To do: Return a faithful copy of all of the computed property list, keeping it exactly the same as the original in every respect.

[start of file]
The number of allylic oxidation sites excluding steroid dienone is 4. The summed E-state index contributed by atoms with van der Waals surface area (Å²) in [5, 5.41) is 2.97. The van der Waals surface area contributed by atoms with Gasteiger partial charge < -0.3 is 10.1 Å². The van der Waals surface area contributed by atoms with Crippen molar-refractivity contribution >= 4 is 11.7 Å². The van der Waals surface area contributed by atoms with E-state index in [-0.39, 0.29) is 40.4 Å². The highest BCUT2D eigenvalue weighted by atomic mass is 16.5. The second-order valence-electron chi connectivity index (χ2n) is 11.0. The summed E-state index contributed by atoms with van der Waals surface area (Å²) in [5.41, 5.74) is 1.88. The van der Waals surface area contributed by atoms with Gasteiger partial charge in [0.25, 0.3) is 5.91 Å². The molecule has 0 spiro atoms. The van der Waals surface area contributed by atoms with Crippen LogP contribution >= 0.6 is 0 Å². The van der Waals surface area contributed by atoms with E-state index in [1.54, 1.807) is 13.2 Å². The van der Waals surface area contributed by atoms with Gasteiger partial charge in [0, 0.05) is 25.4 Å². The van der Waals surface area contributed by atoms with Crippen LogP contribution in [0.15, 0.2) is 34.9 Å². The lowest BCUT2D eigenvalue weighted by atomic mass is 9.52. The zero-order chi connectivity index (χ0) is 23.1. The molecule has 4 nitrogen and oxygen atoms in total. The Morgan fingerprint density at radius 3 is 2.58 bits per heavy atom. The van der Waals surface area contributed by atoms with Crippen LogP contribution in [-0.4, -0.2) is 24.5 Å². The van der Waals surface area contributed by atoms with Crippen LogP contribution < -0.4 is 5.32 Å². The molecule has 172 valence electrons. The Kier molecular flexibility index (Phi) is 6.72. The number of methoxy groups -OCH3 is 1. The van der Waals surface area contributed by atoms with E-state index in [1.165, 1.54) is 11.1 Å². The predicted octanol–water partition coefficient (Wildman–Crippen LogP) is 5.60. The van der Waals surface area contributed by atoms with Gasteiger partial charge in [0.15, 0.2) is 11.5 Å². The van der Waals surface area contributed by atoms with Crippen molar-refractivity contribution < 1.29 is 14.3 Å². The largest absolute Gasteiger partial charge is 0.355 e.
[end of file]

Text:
The number of allylic oxidation sites excluding steroid dienone is 4. The summed E-state index contributed by atoms with van der Waals surface area (Å²) in [5, 5.41) is 2.97. The van der Waals surface area contributed by atoms with Gasteiger partial charge < -0.3 is 10.1 Å². The van der Waals surface area contributed by atoms with Crippen molar-refractivity contribution >= 4 is 11.7 Å². The van der Waals surface area contributed by atoms with E-state index in [-0.39, 0.29) is 40.4 Å². The highest BCUT2D eigenvalue weighted by atomic mass is 16.5. The second-order valence-electron chi connectivity index (χ2n) is 11.0. The summed E-state index contributed by atoms with van der Waals surface area (Å²) in [5.41, 5.74) is 1.88. The van der Waals surface area contributed by atoms with Gasteiger partial charge in [0.25, 0.3) is 5.91 Å². The molecule has 0 spiro atoms. The van der Waals surface area contributed by atoms with Crippen LogP contribution >= 0.6 is 0 Å². The van der Waals surface area contributed by atoms with E-state index in [1.54, 1.807) is 13.2 Å². The van der Waals surface area contributed by atoms with Gasteiger partial charge in [0, 0.05) is 25.4 Å². The van der Waals surface area contributed by atoms with Crippen LogP contribution in [0.15, 0.2) is 34.9 Å². The lowest BCUT2D eigenvalue weighted by atomic mass is 9.52. The zero-order chi connectivity index (χ0) is 23.1. The molecule has 4 nitrogen and oxygen atoms in total. The Morgan fingerprint density at radius 3 is 2.58 bits per heavy atom. The van der Waals surface area contributed by atoms with Crippen LogP contribution in [-0.4, -0.2) is 24.5 Å². The van der Waals surface area contributed by atoms with Crippen LogP contribution < -0.4 is 5.32 Å². The molecule has 172 valence electrons. The Kier molecular flexibility index (Phi) is 6.72. The number of methoxy groups -OCH3 is 1. The van der Waals surface area contributed by atoms with E-state index in [1.165, 1.54) is 11.1 Å². The predicted octanol–water partition coefficient (Wildman–Crippen LogP) is 5.60. The van der Waals surface area contributed by atoms with Gasteiger partial charge in [0.15, 0.2) is 11.5 Å². The van der Waals surface area contributed by atoms with Crippen molar-refractivity contribution < 1.29 is 14.3 Å². The largest absolute Gasteiger partial charge is 0.355 e.